Fishing in Hafjell
The silence, the excitement, the anticipation and the adrenaline when the fish bite - are there any other natural experiences that can compare with that? Fishing is suitable for everyone, big or small, beginners or advanced. In Hafjell and the surrounding area there is an eldorado of fishing experiences. Whether you are looking for trout, pike or just the natural experience of sitting by a fishing lake - Hafjell is the place.
Fishing in Øyerfjellet
In Øyerfjellet there are more than 50 fishing lakes, as well as over 100 km of rivers and streams. The really big lakes are not found in Øyerfjellet, however, many medium-sized mountain lakes and even smaller lakes, most of them easily accessible.
Fishing with rod is allowed in the period May 15 - September 5. After the 5th of September and until the ice settles, rod fishing is only allowed on water and no closer to inlet and outlet streams than 50 meters. Rod fishing is open to everyone, against the release of fishing licenses. Fishing with nets, otters and reefs is reserved for residents in Øyer.
Children / youngsters fish for free with a rod up to the year they turn 18, and do not need a fishing license. Everyone else must solve fishing licenses before fishing begins.
It is open for non-residents to fish with nets and otters on the Hornsjøen, Gåsesjøen and Tromstjønnet. Fishing licenses can only be purchased via Inatur.
Fishing license can be bought here:
Sport 1 Hafjell, Øyer
Rustadstuen Sport, Lillehammer
Sport 1 Strandtorget, Lillehammer
Åstbommen (during opening hours
Circle K Tretten
Mountain board office, Tretten
Circle K Øyer
Fish species in Øyerfjellet
In most small lakes and streams/rivers you will find trout. Ear lice are found in many of the lakes. The following sites also offer other fish species:
Here common white fish was put out in 1943. The common white fish has good breeding opportunities on Goppollvatnet, and the stock has gradually become redundant.
This is the only lake in Øyerfjellet where - in addition to the trout - there is char.
In addition to the trout, there is a large stock of perch in Hornsjøen.
In Åsta, it is grayling. How far it goes is uncertain, but grayling has been taken far up in NerÅst-åa.
Boat and fishing area
The Mountain Board has boats for lending in the following waters:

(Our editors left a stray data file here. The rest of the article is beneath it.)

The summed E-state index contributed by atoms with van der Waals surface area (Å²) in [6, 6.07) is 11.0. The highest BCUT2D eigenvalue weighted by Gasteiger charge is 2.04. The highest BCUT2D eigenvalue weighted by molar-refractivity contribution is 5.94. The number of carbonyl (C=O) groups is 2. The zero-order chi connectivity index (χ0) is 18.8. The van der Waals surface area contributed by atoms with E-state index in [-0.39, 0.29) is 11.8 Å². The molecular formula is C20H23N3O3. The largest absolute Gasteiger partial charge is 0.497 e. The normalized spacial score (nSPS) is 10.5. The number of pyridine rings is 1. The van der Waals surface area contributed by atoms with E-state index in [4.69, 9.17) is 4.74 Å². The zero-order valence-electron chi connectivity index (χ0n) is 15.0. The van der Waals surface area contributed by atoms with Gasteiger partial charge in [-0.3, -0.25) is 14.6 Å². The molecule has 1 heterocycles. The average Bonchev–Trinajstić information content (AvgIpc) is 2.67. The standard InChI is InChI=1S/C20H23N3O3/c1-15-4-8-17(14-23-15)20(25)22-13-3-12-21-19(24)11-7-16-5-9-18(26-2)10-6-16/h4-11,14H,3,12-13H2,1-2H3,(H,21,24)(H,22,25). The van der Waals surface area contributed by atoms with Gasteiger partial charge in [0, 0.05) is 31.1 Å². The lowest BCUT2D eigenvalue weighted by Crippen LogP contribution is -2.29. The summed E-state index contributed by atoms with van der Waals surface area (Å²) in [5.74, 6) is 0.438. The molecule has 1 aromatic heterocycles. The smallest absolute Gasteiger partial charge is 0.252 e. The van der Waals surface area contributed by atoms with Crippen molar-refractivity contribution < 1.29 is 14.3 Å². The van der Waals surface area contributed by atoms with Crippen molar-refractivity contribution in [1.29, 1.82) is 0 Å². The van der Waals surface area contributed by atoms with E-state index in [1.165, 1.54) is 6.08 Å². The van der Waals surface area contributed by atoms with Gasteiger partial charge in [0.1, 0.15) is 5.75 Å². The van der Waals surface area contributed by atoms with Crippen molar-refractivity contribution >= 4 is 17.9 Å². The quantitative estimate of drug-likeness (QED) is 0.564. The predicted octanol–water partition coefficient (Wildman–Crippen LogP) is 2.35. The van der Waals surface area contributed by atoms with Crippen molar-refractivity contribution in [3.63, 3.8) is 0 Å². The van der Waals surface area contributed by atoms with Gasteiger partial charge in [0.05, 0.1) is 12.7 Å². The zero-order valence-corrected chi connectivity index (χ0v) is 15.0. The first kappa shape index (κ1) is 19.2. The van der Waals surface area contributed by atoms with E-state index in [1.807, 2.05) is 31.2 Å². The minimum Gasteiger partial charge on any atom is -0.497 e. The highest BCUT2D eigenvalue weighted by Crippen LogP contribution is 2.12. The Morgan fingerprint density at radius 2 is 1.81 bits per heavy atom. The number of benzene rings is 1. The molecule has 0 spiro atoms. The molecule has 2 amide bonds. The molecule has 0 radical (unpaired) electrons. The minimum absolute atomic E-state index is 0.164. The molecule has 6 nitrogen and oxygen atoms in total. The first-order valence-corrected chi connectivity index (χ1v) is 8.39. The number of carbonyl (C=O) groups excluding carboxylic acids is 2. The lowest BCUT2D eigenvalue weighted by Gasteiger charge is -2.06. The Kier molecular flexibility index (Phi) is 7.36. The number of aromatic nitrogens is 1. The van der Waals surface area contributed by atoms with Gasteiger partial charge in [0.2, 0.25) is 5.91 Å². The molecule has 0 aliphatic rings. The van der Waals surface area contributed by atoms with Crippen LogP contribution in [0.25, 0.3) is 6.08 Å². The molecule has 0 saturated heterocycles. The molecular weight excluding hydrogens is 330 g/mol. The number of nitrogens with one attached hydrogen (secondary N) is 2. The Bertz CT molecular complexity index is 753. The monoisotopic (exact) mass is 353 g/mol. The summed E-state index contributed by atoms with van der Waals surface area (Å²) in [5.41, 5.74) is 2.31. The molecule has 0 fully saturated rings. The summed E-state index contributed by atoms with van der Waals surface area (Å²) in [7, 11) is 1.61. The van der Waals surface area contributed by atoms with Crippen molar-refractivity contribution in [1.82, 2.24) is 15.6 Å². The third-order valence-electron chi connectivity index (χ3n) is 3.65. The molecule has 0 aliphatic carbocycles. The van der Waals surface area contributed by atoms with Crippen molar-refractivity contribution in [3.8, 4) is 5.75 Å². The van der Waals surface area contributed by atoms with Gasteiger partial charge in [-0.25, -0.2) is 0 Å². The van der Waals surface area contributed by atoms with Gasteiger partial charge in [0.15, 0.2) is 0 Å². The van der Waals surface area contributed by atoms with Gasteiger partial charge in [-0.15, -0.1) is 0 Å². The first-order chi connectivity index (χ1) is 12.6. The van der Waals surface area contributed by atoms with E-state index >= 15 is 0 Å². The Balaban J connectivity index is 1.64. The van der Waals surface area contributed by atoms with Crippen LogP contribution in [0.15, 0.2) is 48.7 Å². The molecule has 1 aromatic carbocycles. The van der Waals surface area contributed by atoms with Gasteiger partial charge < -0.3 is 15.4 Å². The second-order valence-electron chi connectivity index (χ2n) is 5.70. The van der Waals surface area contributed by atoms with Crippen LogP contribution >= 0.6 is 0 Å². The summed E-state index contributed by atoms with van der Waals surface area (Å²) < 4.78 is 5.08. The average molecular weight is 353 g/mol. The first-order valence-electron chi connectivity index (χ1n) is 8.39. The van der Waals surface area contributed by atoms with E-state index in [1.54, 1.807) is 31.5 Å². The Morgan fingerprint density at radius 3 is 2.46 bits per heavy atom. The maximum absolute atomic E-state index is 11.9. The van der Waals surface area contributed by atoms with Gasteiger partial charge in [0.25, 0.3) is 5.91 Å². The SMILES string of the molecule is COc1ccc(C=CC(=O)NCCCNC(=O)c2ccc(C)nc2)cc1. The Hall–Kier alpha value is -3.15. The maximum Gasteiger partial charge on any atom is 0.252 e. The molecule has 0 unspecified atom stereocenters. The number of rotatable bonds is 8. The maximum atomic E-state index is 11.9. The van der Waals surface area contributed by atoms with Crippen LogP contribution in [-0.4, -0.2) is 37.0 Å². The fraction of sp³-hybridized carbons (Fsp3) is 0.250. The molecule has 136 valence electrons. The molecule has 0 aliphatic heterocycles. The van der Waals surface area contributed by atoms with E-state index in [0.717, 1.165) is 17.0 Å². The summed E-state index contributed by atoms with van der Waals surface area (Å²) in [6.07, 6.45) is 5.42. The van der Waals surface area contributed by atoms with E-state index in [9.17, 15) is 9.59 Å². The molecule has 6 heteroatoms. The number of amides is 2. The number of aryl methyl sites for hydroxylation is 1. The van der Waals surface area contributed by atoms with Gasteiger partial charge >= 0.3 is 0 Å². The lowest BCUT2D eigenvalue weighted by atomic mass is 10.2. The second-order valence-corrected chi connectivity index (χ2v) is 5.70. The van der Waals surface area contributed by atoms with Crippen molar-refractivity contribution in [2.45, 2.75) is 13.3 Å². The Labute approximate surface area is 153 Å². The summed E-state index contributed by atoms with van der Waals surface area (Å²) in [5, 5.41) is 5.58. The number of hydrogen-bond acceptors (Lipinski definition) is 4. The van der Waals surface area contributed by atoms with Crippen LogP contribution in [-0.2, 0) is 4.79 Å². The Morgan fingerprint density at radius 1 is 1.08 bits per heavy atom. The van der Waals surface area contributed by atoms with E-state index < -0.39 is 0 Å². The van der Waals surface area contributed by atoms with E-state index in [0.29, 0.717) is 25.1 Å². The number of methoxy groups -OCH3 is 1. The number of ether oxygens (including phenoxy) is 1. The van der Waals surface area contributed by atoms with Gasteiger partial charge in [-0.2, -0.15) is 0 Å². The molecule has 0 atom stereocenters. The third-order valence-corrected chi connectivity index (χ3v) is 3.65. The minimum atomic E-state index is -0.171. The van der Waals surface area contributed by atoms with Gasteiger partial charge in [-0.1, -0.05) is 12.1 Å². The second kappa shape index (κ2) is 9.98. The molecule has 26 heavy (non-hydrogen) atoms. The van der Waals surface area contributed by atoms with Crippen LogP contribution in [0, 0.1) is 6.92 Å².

- Goppollvatnet: At the dam. Life jackets on the outdoor door at the "sikbua", at the end of the motorway.
- Våsjøen: At the open air facility at the north end. Life jackets on the toe of the outdoor air system.
- Hornsjøen: At the campsite, downhill at the hotel. Life jackets at the do in the campsite.
- Lyngen: At the boathouse, south side of Hetta.
- Øveråsta: Life jackets in the outhouse at Skjelbua.
The boats are unlocked and for free use. Use is at your own risk.
At the northern end of Lake Våsjø it is arranged for disabled people to fish. Here are floating docks, and rowboats for lending. There is also a toilet, a barbecue area and a gaping hook.
Fishing in Gudbrandsdalslågen
Gudbrandsdalslågen with its tributaries is among the best fishing rivers in the country. Here there is a wide variety of watercourses and a large range of fish species. Lågen Fiskeelv is an association of 9 individual zones that dispose of fishing rights in Lågen from Lake Mjøsa and almost to Lesjaskogsvatnet. Furthermore, the tributaries are Gausa, Jøra and Augga, and Otta up to and including Vågå (and the Vågåvatnet in Vågå municipality) as well as the lower part of the Lora river with the Lågen Fishing River.
Gudbrandsdalslågen past Øyer offers both quieter and more wild rivers. Every year, several large trout are taken, but also the fishing for grayling is very good, especially in the fall. In addition, there are whitefish, perch, lake, pike, carp fish and brown trout. South towards Lillehammer
Fishing in Lake Mjøsa
10 minutes south of Hafjell you will find the lake, Mjøsa. In Mjøsa there are 20 species of fish in addition to freshwater crabs. The gull is rich in fish, especially salmon, whitefish, trout, perch and pike.
The trout spawns in several of the tributaries (best known as the Dog Trout) and grows large in Mjøsa, where it can grow up to 15 kg. The trout in Mjøsa is one of Europe's largest. Almost all 20 species of fish found in Lake Mjøsa are also present in the Lågend Delta at Lillehammer. This provides varied fishing opportunities throughout the ice-free season. The most sought after fish in the lower parts of the Lågen are the whales, which offer abundant fishing from April to October. The autumn season starts with dry fly fishing between the ice floes in April and metefish in May during the spring flood. Throughout the summer and autumn, fly fishing is most prevalent. The large Dog Trout provides the most challenging and exclusive fishing experiences, and it is difficult to deceive.